In many ways, the day begins like the awkward first days of college. A few participants overslept the communal breakfast. Some are undoubtedly hungover and lacking sleep due to a 1 am lights-out and little experience sleeping on thin camp cot mattresses.
After teams have put their heads together to create sassy team names ("Dam Classy Beavers," "Straight Outta Sweyolakan") and artistic flags made using a mélange of randomly procured art supplies, it's off to the first workshop on the picturesque grounds of Camp Sweyolakan, Camp Fire Inland Northwest's 93-year-old site on Lake Coeur d'Alene's Mica Bay.
The Collective Campout, as last weekend's retreat has been dubbed, is a first-of-its-kind effort to unite the talents and viewpoints of local creative industry professionals — graphic designers, artists, photographers, marketing and advertising reps and creative strategy directors — for three days of collaboration, learning and networking.
Aaron Abolofia, one half of the local arts project Tiny Mammoth and an art director with local agency Seven2, already has set up a large, square table with materials — paint, rollers, cutting tools and squares of linoleum — before students arrive to his morning class teaching relief printing techniques. He begins with roll call, and in appropriate fashion, each person raises a hand "here" as he moves down the list. Their workspace is a dusty, apocalyptic art room packed to the ceiling with boxes of disorganized supplies that have been rifled through all summer by young campers with little care.
Organized by the Spokane chapter of the American Advertising Federation and modeled after a similar event outside of Austin, Texas, called Design Ranch, Collective Campout includes traditional camp activities like team building exercises and sleeping in cabins, but also sessions on screen printing, creative writing, relief printing and typography. Each workshop is taught by a local artist or professional. Karli Ingersoll, co-owner of the Bartlett music venue and a local graphic designer/artist and musician, teaches a session on hand lettering. The Inlander's art director, Chris Bovey, shares screen-printing skills honed as he's created his series of location-focused Vintage Spokane Prints. Prolific local artist Tiffany Patterson leads a session to introduce participants to Social Sketch, an event she runs monthly in Spokane that's since taken hold in other U.S. cities.
"We wanted to take all the rich talent we have in the community and let everyone have access to it," says event co-organizer Mellie Price, who's also the brand manager for Global Credit Union in Spokane and serves on the board of the AAF. "It's about making our creative world smaller and more collaborative, and showing that these people are accessible and willing to share and collaborate."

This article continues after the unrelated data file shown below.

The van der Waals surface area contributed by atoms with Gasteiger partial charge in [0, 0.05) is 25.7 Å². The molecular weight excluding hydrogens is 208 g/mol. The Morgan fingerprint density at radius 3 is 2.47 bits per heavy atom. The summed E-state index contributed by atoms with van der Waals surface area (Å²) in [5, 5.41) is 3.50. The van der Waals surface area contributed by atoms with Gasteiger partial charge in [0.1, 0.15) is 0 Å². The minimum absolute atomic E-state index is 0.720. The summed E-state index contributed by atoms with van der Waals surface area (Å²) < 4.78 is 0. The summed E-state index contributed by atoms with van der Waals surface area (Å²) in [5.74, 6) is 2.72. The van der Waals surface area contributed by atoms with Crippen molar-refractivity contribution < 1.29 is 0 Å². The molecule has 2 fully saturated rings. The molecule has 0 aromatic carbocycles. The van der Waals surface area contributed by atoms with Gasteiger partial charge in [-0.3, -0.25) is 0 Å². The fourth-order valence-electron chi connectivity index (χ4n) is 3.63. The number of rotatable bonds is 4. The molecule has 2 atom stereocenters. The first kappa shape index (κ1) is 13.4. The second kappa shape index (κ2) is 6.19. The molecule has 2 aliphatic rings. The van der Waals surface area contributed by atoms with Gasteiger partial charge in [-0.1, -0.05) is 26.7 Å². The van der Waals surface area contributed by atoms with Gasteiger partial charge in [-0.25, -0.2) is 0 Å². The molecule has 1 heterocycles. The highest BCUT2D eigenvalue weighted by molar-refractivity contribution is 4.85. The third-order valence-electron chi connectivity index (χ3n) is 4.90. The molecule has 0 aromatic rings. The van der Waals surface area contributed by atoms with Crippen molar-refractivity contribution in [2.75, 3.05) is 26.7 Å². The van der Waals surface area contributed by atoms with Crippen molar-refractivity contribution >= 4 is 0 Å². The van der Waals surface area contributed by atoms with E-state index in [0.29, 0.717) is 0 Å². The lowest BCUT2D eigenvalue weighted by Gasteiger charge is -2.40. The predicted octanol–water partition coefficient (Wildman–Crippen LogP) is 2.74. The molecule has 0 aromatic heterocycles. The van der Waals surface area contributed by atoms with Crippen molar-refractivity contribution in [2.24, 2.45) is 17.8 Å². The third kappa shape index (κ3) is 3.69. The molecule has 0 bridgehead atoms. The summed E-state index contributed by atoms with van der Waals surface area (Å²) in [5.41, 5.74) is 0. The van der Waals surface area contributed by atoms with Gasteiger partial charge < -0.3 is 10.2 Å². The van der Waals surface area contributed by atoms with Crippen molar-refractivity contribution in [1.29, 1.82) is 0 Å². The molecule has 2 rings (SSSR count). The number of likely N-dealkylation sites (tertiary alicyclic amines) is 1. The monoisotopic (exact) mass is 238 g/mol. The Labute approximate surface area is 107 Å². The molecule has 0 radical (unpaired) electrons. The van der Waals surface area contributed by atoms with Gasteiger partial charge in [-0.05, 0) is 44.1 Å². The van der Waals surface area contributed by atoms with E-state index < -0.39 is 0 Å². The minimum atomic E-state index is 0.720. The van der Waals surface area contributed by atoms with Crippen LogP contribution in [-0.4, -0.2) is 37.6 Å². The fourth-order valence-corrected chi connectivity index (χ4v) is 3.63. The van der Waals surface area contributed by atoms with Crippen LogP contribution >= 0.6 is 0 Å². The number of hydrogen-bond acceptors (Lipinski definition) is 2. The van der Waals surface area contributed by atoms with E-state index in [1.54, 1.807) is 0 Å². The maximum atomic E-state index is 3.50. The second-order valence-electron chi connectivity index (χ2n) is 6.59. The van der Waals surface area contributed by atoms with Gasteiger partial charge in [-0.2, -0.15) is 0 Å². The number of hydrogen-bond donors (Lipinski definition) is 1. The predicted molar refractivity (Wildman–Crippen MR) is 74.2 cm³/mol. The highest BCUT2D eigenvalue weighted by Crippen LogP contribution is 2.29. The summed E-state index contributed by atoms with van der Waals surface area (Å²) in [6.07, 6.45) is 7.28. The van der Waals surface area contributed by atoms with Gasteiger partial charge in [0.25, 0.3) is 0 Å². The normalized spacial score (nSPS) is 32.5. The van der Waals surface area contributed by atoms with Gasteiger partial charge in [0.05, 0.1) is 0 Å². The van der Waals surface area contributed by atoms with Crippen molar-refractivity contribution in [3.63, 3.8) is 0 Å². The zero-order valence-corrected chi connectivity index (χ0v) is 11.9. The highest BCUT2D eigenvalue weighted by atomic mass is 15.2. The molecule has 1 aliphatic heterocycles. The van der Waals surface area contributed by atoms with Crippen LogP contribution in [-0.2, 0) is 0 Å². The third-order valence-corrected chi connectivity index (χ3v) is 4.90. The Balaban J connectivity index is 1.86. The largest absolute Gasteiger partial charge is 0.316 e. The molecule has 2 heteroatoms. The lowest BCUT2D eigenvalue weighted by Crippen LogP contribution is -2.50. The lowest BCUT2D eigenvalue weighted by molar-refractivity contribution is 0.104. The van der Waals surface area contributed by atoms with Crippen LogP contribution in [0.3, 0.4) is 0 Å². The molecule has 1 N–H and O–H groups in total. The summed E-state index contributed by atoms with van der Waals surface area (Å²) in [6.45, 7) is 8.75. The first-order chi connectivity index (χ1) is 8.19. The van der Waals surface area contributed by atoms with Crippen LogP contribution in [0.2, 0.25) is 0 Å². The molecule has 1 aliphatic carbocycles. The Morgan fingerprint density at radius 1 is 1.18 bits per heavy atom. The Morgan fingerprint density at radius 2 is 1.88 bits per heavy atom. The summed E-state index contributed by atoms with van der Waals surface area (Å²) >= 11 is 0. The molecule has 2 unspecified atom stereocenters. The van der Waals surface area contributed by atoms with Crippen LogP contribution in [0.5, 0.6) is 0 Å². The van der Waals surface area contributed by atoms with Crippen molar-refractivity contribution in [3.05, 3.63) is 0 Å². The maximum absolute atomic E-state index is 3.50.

Open to attendees with any background or career, Creative Campout filled 60 of its 100 spots (the three-day, two-night experience cost $175, including meals) with a group that skewed mostly in their 20s and 30s. Ten teams were led by camp and workshop facilitators, and participants were able to partake in three of the nine 90-minute workshops held throughout Saturday. Collective Campout was bookended with keynote presentations by Stefan Mumaw, a Kansas City, Missouri-based creative expert who's authored guides for industry professionals including Chasing the Monster Idea and Caffeine for the Creative Team. In between all this, there were dance parties, swimming, kayaking, hiking, tasty camp meals and a team draw-off.
Above the sound of the waves gently lapping the sandy shore of Lake Coeur d'Alene, the prolonged hiss of an aerosol can rises through the evergreen canopy of trees. The odor of spray paint wafts through the needled boughs and fills the small pocket of forest. On a patch of bare, dusty dirt, two canoes overturned on pairs of wooden sawhorses are getting a street art makeover during one of the last workshops of the day, "Canoedling," (doodling on canoes) with artist Jon Merrell, the other half of the arts venture Tiny Mammoth. Above them, the scene in Sweyolakan's messy, second-floor art room has gone from printing in relief to printing on screens, and campers are pressing designs onto the same T-shirts they've been wearing all day.
It's this willingness to buy into the experience with such sincerity that's surprised Price most as the inaugural event (the AAF is hoping to host Collective Campout again next summer, but no firm decision has yet been made) has carried through the weekend.
"It depended on that, and them going 'OK, we're going to be dorky and be in groups, and we're going to be uncomfortable at times, and this is going to push us,' and you have to be willing to do that," Price says.
"People wanted to be there, and that was great. It bridged the 'I'm here to do workshops because my work paid for it,' to 'I'm here to learn about people and engage and broaden my scope.'" ♦